No I Don’t want to visit my Dad!

Dear Dr. Brilliant Cliché,

My daughter is 14 and she had been complaining that she doesn’t want to go on visitations with her dad anymore. I don’t believe there is any abuse going on, or danger- just that her dad has always been quiet and introverted and just a overall bummer to be around. I’ve had it with him, that’s why we are divorced, and I feel bad forcing her to be subjected to the same thing I had to put up with for years. Should I go back to court? Can I? Again, he is not abusing her.

Mom

Dear Mom,

Unfortunately life is what it is. We don’t get to choose our parents. Although you were able to back out of your marriage, you can’t back away from the consequences of that relationship.

Your daughter’s dad will always be her dad. Since there are no safety or abuse issues involved you can’t stop visitations. If he wants them, it is his legal right. If he doesn’t show up for visitations take it as a gift and don’t micro manage him. Either way, your daughter will need to learn how to deal with her dad. She needn’t go out of her way to try to make him happy but at the same time she must respect his way of being for what it is.

It’s a good life lesson to learn you- can’t change people, but you can learn who they are and decide whether you want to add them to your life. If you’d known this you probably wouldn’t have chosen your husband in the first place. The best thing you can do for your daughter is to make sure you are a good role model. Choose carefully now who you add to your life and develop a healthy reciprocal relationship. If you henceforth make good choices it will go a long way to help your daughter’s future.

Dr. Brilliant Cliché

Granny says: this rarely happens, but I agree with Dr. Brilliant. You can’t let your daughter avoid her father because she finds him hard to be around. It’s a terrible lesson to teach her: “just avoid anything that you don’t want to deal with.”

Another aspect of this is that your daughter and your husband share genetic material. This means that they are similar in certain ways whether they like it or not. Accepting and trying to understand her father could help her understand herself.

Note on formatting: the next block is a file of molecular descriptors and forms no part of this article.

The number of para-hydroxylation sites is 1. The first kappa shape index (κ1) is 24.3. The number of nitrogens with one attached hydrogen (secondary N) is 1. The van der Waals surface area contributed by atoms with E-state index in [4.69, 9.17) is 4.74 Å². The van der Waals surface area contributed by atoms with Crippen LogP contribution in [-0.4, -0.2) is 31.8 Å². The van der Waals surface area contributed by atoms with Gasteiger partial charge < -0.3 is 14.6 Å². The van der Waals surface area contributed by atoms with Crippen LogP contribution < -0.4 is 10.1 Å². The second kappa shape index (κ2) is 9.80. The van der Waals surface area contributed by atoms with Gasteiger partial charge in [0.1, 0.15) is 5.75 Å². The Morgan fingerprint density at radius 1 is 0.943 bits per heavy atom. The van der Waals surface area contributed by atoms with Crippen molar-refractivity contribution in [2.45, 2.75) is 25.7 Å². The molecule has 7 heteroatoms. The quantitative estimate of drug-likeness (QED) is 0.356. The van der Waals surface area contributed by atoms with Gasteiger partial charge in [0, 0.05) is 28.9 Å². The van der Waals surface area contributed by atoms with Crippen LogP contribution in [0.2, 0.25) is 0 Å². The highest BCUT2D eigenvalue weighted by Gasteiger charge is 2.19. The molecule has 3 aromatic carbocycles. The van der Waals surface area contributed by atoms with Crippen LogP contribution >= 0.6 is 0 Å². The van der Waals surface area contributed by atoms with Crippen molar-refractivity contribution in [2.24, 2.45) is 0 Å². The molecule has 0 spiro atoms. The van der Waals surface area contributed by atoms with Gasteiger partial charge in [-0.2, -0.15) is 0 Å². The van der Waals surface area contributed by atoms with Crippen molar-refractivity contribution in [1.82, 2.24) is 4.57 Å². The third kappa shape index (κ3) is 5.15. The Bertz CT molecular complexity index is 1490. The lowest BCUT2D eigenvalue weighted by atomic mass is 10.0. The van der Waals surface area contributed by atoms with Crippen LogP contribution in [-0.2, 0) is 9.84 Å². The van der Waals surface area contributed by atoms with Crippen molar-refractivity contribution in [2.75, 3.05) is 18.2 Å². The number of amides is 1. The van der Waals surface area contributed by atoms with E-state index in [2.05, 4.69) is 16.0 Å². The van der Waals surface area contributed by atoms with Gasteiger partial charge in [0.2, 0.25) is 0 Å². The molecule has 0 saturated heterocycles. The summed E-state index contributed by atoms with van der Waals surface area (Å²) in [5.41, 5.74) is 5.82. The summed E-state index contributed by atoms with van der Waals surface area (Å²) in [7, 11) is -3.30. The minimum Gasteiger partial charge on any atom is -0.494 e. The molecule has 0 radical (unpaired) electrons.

And this brings me to a point- Mom, you talk about your ex as if he were a chronic cold you finally got rid of. If I pick up on your attitude from one question, your daughter picks up on it too. Stop regarding your ex as nothing but a mistake! It’s a very destructive way to present him to your daughter because if he was a screw-up, and she’s half him, then what does this say about her own potentials? Could she have inherited the dud qualities too?

Here’s a better way to look at it: you were two young people who had things in common, but grew apart. There were valid reasons you had for choosing your husband, along with the ones that really were mistakes. Talk to your daughter about the qualities you were drawn to in her dad. Show appreciation for him as a human being. What does it say about you if you just picked some total loser who is nothing but “an overall bummer”? Hey, you must be a loser too, Mom, to think this guy was the best you could do. What is your daughter supposed to think about her own potentials now?

I think there are some lessons for both you and your daughter to learn here. By all means, role model what a responsible, caring adult should be. But unless you get rid of the dad-bashing attitude, you are not role modeling any adult behavior to be proud of yet.

 

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About Dr. Brilliant Cliché

Dr. Brilliant Cliché and the Granny Dr. are a fictional web presence and advice blog. Together we offer a joint perspective that is deep but not academic, entertaining but not fluff, and educated yet street smart. By joining the internet community we hope to share thoughts and stimulate insightful conversation around pressing issues that affect us all. Looking forward to hearing your thoughts. (This is not a site for therapy nor does it intend to replace medical or other professional care. ) You can leave comments here or email The Dr. at dr.brilliantcliche@yahoo.com and don’t forget to like us on facebook. Our facebook page is Dr. Brilliant Cliche